Authorities investigating the MH17 crash in the Netherlands have released more than 500 documents linked to the July 2014 tragedy after several media houses filed an appeal under the country's Freedom of Information Act.
National Coordinator for Counter-terrorism and Security Dick Schoof was forced to release the documents after news agencies NOS, RTL Nieuws and Volkskrant filed the appeal.
A total of 575 documents, mostly containing emails exchanged within the National Crisis Core Team after the disaster, were released. The Netherlands, however, has still kept 147 of the requested documents as classified and refused to release it to the public, NLTimes reported.
The emails contain discussions on how to communicate about the tragedy to the victims' relatives.
A part of the Dutch documents includes a discussion about investigators referring to a statement made by then Minister of Foreign Affairs Frans Timmermans regarding the oxygen mask allegedly found on one of the victims.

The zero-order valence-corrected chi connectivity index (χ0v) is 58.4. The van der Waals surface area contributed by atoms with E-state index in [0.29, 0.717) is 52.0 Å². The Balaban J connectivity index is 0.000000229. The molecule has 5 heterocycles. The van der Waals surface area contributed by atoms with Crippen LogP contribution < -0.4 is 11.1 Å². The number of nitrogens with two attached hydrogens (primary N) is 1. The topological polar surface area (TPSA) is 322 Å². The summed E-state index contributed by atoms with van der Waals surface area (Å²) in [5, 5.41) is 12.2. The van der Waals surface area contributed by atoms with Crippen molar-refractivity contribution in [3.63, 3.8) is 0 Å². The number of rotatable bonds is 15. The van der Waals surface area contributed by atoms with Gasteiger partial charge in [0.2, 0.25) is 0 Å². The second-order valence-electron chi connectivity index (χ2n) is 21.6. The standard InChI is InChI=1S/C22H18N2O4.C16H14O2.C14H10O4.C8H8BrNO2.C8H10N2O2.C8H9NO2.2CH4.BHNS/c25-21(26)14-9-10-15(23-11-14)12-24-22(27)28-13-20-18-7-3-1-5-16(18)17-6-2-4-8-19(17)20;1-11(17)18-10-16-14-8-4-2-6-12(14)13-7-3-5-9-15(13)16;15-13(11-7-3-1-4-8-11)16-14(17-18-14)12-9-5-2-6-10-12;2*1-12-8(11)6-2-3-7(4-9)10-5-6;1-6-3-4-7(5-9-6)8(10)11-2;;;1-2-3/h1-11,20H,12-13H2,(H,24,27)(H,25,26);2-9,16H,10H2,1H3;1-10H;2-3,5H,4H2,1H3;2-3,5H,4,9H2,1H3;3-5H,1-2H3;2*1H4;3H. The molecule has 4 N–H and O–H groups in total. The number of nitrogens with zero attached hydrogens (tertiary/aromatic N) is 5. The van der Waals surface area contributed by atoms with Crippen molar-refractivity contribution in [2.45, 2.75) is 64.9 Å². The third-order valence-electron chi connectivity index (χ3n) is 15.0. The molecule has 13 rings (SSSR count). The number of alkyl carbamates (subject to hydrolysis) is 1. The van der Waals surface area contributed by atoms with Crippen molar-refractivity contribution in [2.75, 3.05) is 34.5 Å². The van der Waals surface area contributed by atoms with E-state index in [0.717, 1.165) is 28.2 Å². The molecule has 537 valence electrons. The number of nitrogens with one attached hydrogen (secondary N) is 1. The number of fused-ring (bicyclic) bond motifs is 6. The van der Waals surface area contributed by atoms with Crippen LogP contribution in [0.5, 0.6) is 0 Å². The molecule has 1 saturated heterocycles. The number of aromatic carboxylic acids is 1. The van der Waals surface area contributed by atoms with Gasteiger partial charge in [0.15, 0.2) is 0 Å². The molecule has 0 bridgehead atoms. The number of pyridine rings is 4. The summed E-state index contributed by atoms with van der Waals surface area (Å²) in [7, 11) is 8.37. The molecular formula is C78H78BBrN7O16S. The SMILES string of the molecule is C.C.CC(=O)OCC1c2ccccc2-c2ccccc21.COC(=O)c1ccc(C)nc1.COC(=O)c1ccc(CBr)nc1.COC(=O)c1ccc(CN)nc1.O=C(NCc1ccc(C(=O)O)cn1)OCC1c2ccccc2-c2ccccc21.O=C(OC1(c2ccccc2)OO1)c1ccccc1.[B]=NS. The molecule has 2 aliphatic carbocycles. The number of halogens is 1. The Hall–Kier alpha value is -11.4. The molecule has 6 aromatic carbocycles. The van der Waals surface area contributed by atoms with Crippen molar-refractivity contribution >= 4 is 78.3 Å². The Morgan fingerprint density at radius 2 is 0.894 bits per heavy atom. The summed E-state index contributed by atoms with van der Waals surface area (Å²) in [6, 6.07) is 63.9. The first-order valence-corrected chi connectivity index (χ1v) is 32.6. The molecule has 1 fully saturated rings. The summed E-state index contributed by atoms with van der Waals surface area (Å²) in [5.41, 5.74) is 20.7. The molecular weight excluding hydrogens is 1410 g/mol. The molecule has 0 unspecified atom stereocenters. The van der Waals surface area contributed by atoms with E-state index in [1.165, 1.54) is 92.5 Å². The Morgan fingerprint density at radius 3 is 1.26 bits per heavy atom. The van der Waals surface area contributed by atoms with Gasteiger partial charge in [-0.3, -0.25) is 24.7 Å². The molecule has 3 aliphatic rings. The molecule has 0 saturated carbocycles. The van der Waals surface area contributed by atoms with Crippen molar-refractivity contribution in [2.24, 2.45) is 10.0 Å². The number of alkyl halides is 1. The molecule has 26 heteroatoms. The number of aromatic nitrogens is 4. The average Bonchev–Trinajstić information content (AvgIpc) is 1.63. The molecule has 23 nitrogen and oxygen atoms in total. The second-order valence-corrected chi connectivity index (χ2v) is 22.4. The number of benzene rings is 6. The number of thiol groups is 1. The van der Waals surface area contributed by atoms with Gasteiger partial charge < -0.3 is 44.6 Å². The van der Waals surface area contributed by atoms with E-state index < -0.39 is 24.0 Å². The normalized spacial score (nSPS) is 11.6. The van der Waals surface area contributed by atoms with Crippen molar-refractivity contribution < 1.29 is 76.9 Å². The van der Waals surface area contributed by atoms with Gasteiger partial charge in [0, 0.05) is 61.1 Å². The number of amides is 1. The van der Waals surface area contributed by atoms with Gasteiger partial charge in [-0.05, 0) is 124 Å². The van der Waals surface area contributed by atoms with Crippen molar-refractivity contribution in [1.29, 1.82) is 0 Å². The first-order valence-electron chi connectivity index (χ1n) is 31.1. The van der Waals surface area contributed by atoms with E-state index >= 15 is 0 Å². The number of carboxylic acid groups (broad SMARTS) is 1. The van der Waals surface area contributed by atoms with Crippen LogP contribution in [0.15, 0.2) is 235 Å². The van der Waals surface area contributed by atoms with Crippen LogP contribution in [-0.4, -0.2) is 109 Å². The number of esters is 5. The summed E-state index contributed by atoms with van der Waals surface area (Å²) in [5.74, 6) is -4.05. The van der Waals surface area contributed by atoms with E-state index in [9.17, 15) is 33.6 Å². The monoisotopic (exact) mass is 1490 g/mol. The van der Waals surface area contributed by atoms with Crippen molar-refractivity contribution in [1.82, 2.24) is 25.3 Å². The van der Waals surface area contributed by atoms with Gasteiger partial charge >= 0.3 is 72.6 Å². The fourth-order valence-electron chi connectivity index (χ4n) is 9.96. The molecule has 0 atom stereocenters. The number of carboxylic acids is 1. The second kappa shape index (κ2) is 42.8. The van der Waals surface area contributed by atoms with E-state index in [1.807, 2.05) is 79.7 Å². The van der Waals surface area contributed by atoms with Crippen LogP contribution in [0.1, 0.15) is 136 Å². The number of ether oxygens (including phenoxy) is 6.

The emails largely conclude that it is unclear as to how the mask was found on the victim. Forensic test will determine whether the mask was in use during the crash or not.
The Netherlands is leading an investigation into the 17 July plane crash. Malaysia Airlines flight MH17 was flying from Amsterdam to Kuala Lumpur when it crashed over eastern Ukraine, killing all 298 people onboard.
A report released in July suggested that the Malaysia Airlines flight MH17 disintegrated mid-air after a "massive explosive decompression".
The United States as well as Kiev had accused the rebels in eastern Ukraine of downing the flight with a Russian-made Buk missile.
Kiev, however, could not provide any evidence in support of its accusations. Recently, an investigation by a Dutch news channel also concluded that the MH17 was shot down using a Russian Buk missile.